Having avoiding the insider trading spotlight for years, this morning Goldman Sachs finally succumbed to the greatest of indignities, when one of its employee was busted with insider trading.
Woojae "Steve" Jung, 37, a Goldman TMT Vice President who is a Korean citizen and resides in San Francisco, was charged with securities fraud for using inside information about the investment bank’s clients to make $140,000 in illicit profits on 12 deals mostly involving Goldman tech company clients, while using a co-conspirator in South Korea to execute the trades.
Jung, who had worked at Goldman since 2012, was charged with one count of conspiracy and six counts of securities fraud, for running the scam from 2015 to 2017 according to the SEC lawsuit filed in Manhattan Southern today (case 18-cv-04811).
While Goldman Sachs wasn't identified by name in the complaint (where it is instead simply listed as the "Investment Bank") Jung’s LinkedIn page says he’s worked at the bank since 2012 after graduating from Wharton Business School.
According to the complaint, Jung traded in the securities of at least 12 publicly traded companies identified below "in advance of announcements of the involvement of these Companies in transactions advised by the Investment Bank. Those transactions primarily concerned actual or contemplated mergers, acquisitions, and tender offers." These included:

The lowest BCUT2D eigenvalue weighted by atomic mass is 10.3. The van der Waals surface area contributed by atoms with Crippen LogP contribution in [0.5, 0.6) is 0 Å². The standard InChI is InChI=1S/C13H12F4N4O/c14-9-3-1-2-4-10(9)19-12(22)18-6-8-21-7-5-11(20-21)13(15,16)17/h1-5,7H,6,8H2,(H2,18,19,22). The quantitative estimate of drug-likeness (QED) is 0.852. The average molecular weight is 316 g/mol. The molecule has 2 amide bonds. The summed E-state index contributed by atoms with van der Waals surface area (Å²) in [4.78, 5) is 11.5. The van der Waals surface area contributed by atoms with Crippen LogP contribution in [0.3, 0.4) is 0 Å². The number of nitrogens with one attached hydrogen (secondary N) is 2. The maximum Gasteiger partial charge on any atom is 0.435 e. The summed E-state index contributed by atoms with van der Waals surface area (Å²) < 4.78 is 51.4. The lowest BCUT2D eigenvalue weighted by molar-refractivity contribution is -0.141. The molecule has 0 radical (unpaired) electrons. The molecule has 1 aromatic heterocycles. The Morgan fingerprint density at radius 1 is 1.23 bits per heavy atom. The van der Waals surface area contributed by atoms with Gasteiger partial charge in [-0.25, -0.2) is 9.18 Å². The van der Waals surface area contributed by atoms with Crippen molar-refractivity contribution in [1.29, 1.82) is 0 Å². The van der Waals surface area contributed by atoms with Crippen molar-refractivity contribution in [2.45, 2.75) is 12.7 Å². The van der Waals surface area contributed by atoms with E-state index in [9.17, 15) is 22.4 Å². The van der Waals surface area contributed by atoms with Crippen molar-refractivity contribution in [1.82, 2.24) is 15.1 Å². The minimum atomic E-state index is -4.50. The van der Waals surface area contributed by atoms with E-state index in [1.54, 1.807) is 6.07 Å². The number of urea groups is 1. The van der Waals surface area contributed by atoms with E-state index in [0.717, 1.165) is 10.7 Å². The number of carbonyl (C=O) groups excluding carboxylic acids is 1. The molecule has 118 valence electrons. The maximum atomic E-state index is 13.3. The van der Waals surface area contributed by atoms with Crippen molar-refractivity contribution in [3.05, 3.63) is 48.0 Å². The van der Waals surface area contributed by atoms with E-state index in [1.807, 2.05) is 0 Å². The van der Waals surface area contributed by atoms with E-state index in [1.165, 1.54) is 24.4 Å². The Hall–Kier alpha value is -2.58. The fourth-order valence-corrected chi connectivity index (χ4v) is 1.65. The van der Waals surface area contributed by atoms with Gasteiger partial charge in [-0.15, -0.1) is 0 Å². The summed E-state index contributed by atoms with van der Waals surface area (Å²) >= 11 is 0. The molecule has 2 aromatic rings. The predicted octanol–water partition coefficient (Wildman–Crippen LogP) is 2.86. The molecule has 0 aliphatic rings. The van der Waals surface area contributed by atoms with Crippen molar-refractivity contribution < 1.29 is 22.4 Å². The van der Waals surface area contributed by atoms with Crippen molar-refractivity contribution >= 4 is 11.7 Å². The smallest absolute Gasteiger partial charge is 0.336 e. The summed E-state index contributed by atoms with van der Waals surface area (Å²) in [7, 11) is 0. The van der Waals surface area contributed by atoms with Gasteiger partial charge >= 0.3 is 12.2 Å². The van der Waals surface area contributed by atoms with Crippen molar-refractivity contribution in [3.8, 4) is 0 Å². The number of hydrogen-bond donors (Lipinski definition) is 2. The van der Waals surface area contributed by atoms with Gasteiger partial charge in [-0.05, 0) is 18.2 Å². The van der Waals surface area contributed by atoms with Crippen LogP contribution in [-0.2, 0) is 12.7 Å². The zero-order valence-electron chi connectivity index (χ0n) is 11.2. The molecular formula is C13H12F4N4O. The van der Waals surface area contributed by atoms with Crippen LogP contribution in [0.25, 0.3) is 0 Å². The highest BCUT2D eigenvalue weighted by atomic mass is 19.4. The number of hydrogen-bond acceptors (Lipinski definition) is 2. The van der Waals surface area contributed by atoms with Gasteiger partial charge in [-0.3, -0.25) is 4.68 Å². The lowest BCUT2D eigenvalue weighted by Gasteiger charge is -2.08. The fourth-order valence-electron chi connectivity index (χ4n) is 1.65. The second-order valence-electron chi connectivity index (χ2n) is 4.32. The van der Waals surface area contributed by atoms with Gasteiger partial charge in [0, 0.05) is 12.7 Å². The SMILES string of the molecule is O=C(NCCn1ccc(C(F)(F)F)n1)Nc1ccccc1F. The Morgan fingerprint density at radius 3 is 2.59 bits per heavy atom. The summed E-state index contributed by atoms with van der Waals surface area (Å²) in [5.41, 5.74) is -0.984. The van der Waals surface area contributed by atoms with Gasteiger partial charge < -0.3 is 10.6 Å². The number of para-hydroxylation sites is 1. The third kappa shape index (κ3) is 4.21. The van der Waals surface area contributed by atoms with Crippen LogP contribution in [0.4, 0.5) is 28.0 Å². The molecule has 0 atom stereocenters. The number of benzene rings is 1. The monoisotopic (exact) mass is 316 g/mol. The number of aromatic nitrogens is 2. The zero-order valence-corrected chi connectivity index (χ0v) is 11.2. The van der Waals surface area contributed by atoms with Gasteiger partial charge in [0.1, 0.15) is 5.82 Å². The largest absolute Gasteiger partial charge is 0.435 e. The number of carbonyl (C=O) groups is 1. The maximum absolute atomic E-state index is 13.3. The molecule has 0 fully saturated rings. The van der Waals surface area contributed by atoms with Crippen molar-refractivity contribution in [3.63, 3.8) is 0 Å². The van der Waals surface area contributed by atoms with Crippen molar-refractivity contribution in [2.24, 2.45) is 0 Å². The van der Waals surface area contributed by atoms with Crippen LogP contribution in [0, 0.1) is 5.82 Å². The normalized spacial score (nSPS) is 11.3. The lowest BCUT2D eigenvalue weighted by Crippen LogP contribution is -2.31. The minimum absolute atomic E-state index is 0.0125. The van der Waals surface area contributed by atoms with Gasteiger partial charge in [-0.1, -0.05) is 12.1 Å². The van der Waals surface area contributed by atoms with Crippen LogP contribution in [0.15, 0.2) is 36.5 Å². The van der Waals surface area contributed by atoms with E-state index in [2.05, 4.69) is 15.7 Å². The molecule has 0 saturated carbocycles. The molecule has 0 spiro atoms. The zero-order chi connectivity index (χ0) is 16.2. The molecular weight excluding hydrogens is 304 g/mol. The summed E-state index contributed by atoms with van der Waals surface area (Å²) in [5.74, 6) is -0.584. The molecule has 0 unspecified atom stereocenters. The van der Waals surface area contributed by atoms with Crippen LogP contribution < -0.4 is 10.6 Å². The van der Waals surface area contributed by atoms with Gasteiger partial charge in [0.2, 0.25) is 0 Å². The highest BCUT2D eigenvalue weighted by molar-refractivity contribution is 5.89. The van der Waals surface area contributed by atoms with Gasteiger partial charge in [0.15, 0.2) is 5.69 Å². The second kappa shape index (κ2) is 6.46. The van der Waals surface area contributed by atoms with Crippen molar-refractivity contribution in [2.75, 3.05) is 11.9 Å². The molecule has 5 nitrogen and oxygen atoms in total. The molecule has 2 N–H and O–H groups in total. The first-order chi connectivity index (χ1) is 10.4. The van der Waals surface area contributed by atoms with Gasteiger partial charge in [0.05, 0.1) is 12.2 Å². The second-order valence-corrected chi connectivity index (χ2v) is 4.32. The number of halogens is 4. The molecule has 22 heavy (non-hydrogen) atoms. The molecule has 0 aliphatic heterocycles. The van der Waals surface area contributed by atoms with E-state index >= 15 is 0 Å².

- CA, Inc.
- FEI Company
- Fairchild Semiconductor
- Foresight Energy
- Nimble Storage
- NXP Semi
- WR Grace
According to the SEC, Jung obtained access to material nonpublic information about impending business transactions involving companies advised by the Investment Bank through his direct involvement working on these transactions, through his access to the Investment Bank's files, or through contact with co-workers staffed on the transactions
Using this non-public info of upcoming deals and transactions, Jung traded in the respective entities, while attempting to conceal his connection to the trading by purchasing the securities in a brokerage account held in the name of a friend living in South Korea, Sungrok Hwang.
Over the course of the scheme, Jung generated illegal profits of more than $140,000. By engaging in this misconduct, Jung violated the antifraud provisions of the federal securities laws.
As the SEC further details, Jung joined Goldman in July 2012, at which time he held a trading account in his own name at Interactive Brokers but as mandated by the Personal Trading Policy, Jung began the process of closing his Interactive Brokers account in September 2012. Jung then opened a new brokerage account at Fidelity Brokerage Services which was an outside brokerage firm approved by Goldman. The Investment Bank directly received copies of Jung's Fidelity account statements, reflecting his trading in that account. However, on August 8, 2012, a second Interactive Brokers trading account was opened in the name of Jung's friend,...